As a parent, it can be challenging to know how to respond to your child when he is expressing adamant frustration. Jim Taylor, Ph.D. from Psychology Today asserts that frustration is experienced by everyone and begins as a helpful tool for recognizing when a situation requires further effort for proper resolution. If not handled in an effective way, however, frustration can quickly turn to anger, resulting in troublesome behavior. Learning how to help your child manage his frustration can assist with developing life-long skills for self-regulation.
The way in which you approach troubling behaviors with a frustrated child depends on his age. Determine age-appropriate communication methods for your child. Babies and toddlers who cannot yet talk using words need to be approached differently than preschool- and elementary-age children. A baby or toddler expressing frustration is likely experiencing some manner of discomfort such as hunger, being tired or feeling overwhelmed at a particular task. Preschool- and elementary-age children who demonstrate frustration may respond positively to a simple discussion regarding the issue at hand.
Do your best to remain calm. Reacting in an equally frustrated manner to your already frustrated child will only escalate the tension. Jim Taylor, Ph.D. from Psychology Today, emphasizes that children learn how to handle frustration by observing how their parents respond to challenging situations. Taylor asserts that by modeling calm and positive behaviors, your child will have an easier time working through his own feelings of frustration.
Keep discussions simple and determine the cause of your child's frustration so that you can offer appropriate resolutions. Teach your child simple calming activities that can be utilized during times of heightened aggravation. Breathing exercises such as blowing bubbles, blowing up balloons or deep breathing can help a child calm down. Physical activities like stretching, yoga or squeezing a pillow can help reduce tension. Communicate these strategies to your child and practice them on a regular basis -- even when your child is not feeling frustrated -- in order to integrate a positive approach to handling difficult emotions.
As with your style of communication, it is important to determine the best approach to disciplining a child whose behavior becomes inappropriate on a continual basis. Experiencing feelings of frustration is a completely natural response, but it is essential to teach your child correct ways to work through his frustration and handle his feelings. Sometimes redirection, distracting or offering a logical solution to a problem does not work with a child and further adult action is required to diffuse the situation.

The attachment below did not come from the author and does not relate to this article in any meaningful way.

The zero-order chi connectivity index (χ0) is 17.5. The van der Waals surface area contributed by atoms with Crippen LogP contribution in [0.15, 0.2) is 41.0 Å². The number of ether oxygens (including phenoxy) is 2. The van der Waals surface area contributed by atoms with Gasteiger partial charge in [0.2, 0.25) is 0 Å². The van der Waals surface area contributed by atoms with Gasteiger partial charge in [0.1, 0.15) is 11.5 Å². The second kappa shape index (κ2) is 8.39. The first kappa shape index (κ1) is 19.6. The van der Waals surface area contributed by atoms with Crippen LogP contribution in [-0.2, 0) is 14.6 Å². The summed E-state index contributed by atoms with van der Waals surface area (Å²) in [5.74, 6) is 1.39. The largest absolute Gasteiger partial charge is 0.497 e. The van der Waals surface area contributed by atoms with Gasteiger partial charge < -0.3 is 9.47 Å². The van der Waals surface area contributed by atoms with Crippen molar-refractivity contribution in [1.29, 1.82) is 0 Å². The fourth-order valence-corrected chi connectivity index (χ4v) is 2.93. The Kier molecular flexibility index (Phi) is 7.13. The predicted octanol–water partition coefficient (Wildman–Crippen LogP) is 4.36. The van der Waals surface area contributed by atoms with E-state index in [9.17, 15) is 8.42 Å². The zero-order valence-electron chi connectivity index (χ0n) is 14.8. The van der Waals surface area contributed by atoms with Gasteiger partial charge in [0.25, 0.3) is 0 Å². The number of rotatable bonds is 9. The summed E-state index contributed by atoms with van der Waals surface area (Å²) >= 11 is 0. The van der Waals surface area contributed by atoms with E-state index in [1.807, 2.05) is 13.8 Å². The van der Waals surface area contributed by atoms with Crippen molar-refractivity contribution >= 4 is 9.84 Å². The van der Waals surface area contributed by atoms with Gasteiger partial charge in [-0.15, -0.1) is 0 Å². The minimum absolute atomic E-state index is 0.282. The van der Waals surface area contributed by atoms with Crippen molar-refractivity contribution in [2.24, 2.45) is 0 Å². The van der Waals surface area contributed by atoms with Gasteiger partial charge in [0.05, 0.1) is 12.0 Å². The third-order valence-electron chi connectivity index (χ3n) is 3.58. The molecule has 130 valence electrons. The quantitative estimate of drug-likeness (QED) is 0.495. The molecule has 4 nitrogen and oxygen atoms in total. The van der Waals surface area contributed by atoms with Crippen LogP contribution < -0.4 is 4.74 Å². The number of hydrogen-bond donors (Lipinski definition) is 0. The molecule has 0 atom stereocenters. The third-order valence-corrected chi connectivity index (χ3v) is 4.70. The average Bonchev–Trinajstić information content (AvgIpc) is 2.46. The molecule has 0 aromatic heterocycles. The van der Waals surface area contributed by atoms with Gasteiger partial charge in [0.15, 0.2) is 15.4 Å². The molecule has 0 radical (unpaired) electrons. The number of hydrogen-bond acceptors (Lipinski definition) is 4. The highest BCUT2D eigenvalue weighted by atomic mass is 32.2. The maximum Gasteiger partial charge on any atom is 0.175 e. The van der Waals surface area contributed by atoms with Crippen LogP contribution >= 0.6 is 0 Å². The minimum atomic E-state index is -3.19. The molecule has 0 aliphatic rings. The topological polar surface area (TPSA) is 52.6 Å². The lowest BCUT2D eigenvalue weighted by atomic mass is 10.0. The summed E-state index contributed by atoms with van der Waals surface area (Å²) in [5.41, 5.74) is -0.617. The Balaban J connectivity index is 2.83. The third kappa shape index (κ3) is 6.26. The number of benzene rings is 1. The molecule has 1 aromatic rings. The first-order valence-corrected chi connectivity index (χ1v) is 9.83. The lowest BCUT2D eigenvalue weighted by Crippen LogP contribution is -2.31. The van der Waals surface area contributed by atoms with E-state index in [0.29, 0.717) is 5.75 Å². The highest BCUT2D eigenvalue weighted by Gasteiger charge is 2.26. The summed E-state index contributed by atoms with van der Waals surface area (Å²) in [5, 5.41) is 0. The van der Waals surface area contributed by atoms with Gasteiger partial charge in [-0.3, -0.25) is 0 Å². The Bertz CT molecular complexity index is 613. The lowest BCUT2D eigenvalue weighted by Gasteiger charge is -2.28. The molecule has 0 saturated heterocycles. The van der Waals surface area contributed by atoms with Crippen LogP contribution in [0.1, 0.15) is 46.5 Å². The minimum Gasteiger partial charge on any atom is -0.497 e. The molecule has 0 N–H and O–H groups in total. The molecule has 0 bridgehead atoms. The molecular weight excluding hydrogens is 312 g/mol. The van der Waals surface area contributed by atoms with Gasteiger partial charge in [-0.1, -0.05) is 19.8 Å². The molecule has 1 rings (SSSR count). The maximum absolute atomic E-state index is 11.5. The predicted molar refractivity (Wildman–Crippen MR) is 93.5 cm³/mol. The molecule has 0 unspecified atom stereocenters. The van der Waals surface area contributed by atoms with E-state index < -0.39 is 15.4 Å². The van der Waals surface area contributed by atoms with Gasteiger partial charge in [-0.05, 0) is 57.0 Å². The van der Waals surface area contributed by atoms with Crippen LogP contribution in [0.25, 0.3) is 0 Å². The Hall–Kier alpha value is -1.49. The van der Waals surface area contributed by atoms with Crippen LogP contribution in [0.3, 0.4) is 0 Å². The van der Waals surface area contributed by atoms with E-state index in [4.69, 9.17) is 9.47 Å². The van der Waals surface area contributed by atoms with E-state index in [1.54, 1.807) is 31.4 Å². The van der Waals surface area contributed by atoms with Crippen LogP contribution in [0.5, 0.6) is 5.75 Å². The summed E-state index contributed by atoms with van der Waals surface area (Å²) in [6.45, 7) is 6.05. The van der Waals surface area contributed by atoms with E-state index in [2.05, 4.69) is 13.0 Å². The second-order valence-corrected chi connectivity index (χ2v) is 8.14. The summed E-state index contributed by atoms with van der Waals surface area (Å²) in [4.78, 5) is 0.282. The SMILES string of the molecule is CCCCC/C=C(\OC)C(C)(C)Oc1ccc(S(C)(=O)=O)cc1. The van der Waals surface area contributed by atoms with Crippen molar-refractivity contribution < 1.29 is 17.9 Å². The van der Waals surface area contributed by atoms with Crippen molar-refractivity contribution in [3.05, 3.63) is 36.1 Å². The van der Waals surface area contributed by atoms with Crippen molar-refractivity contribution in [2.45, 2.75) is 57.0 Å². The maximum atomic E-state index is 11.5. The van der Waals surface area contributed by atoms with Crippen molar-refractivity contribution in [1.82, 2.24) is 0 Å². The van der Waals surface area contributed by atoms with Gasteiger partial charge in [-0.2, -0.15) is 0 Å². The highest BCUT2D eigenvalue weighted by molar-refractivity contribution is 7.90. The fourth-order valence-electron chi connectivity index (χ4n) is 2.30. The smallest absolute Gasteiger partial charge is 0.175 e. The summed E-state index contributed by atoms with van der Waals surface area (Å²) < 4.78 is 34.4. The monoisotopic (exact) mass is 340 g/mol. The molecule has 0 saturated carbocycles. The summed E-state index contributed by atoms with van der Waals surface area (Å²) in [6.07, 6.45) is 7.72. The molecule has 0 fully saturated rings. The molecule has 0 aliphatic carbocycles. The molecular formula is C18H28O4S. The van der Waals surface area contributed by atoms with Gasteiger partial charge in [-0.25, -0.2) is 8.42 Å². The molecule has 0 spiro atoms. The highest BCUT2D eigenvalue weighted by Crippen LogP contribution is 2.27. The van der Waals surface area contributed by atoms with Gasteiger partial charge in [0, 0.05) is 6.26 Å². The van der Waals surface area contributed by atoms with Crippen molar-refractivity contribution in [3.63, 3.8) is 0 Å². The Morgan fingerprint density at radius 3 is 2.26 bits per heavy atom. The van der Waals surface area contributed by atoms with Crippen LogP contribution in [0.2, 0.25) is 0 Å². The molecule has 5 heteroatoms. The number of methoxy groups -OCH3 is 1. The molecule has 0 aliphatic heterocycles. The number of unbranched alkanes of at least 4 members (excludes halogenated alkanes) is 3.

Establish relevant consequences for your child's behavior. If you have been working with your child to teach appropriate ways to work through frustration and he continues to act out in disapproving ways, it is important for him to learn that there are consequences for his behaviors. Family specialist and National Network for Childcare member Lesia Oesterreich suggests using timeouts for children ages 3 to 12 years as a way to help children learn which behaviors are inappropriate. Oesterreich also emphasizes the importance of discussing the child's negative behavior that warranted a time-out.
Use a timer to provide a tangible and visual representation for how long your child must sit in a timeout. Establish one place in the house such as a chair or corner that is situated away from anything interesting or engaging to the child. According to pediatrician and writer for the American Academy of Pediatrics Barton D. Schmitt, MD -- reporting through the Children's Physician Network -- a timeout should last for one minute per age of the child. For example, a 3-year-old should sit in timeout for 3 minutes, a 4-year-old for 4 minutes. You can also refer to timeout as taking a break, cooling down or quiet time. This will help your child identify that timeout can be a healthy way to calm down.
Use a behavior chart as a visual aid to assist your child in developing awareness regarding how he handles his frustration. Place a sticker, happy face or star onto the chart whenever your child remembers to manage his reactions in a positive way. Keep track of how many stickers he has accumulated and reward him with a special trip to the zoo or movie night once he reaches a predetermined goal. It is important to give ample attention to acceptable behaviors so your child can learn about positive consequences as well.
Every evening, review the day with your child to discuss how he handled various situations throughout the day. Always bring attention to the positive behaviors your child displayed during the day. Reiterate the consequences that occurred in different scenarios to help your child understand how his behaviors affected both himself and others.
As your child grows a bit older and is able to talk about emotions and recognize feelings in himself and others, encourage him to draw pictures of his varying emotions. Have your child keep a feelings sketchbook or journal and help him keep track of his changing emotions on a daily basis. Developing awareness of emotions is the foundation for learning how to manage frustration when it arises.